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Phase II A/B Results

THE RESEARCH QUESTION

Can Ketamine-Assisted Therapy increase abstinence rates in patients with Alcohol Use Disorder following detox?

What is KARE?

  • Four armed Phase II a/b clinical trial for reducing relapse in Alcohol Use Disorder with the NMDA receptor antagonist Ketamine.
  • Funded by the UK State (Medical Research Council)
  • Conducted by University of Exeter
  • Led by Prof. Celia Morgan
  • Rights to KARE exclusively acquired by Awakn Life Sciences in February 2021
  • N=96
  • Published: December 2021 in the American Journal of Psychiatry
  • Full paper can be found here.
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KARE Trial Design

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KARE Treatment Protocol

The treatment protocol took place over 4 weeks and consisted of 7 therapy sessions of 1.5hrs long each, and three ketamine sessions.

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Results

Conclusions

Primary Outcomes


1. KARE therapy significantly increased abstinence over all other groups.
2. Odds ratio of relapse was reduced with the KARE therapy.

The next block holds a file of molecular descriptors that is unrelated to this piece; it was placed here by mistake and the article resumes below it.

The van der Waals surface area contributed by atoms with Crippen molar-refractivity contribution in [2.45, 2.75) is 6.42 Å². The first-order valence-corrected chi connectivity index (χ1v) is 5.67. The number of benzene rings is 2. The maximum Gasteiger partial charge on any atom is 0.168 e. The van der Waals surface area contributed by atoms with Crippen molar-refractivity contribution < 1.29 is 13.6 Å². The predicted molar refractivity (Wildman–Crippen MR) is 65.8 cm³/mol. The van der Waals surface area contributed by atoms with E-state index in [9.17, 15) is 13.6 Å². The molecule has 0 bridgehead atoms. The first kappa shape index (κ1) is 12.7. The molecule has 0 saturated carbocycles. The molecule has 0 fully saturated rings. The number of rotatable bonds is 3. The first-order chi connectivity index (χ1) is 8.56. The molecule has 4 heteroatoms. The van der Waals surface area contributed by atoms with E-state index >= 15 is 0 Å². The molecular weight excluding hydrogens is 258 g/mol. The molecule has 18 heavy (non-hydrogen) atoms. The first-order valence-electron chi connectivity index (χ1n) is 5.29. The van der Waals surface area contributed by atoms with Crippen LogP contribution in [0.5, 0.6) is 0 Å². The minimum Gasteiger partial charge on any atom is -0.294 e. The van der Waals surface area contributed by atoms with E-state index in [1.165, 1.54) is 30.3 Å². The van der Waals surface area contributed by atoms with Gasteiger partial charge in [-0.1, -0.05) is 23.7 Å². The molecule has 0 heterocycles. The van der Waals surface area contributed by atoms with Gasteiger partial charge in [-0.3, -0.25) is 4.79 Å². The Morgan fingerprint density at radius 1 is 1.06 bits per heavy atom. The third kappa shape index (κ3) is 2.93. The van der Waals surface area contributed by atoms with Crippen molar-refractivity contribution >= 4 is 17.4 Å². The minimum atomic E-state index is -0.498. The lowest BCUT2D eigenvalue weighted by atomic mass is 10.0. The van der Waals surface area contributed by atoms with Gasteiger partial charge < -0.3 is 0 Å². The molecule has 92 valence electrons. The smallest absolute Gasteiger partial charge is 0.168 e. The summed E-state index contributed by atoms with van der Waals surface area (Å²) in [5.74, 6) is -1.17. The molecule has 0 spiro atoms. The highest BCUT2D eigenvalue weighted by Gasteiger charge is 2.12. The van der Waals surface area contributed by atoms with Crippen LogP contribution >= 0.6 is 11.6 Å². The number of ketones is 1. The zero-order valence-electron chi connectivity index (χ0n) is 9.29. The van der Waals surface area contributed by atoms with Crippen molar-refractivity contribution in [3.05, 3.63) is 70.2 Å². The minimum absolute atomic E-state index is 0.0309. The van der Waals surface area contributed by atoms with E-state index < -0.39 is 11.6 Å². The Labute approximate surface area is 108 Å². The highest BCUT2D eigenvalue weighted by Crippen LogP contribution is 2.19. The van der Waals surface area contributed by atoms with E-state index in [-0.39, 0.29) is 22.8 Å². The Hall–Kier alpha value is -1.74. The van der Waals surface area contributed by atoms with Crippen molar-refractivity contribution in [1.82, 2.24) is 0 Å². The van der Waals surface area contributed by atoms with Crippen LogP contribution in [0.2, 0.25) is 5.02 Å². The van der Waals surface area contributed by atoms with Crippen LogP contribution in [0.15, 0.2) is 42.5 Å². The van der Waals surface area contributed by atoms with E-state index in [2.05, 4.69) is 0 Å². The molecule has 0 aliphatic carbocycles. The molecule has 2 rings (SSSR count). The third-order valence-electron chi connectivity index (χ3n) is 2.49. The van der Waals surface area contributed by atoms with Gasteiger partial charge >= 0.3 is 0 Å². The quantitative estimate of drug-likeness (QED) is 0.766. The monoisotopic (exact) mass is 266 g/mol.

Secondary Outcomes


1. Ketamine groups showed increased liver function across several markers.
2. Ketamine groups saw reduced depression and anhedonia (inability to experience pleasure) at 3 months.

Exploratory Analysis 



Heavy drinking days were reduced in the KARE group compared to all other groups.

Safety


Ketamine was well tolerated and had a good safety profile, adverse events were predominantly mild and only  reported by 8/96 patients. No serious adverse events happened.

A Qualitative Study of Patients’ Experiences:
“This Is Something That Changed My Life”

In conjunction with the KARE study, a further study was conducted on the qualitative patient outcomes during the trial. This has also been published in Frontiers in Psychiatry, click here for the full paper.

Aim



The study aimed to examine participant experiences of ketamine infusions and how these relate to therapeutic mechanisms in a clinical trial setting.

Conclusion

Provided in a supportive and professional environment, ketamine treatment led to a significant change in their relationship with alcohol. Ketamine induced ego dissolution and dissociation were reported to be related to the transformational effects on relationship with alcohol.

PATIENT EXTRACTS

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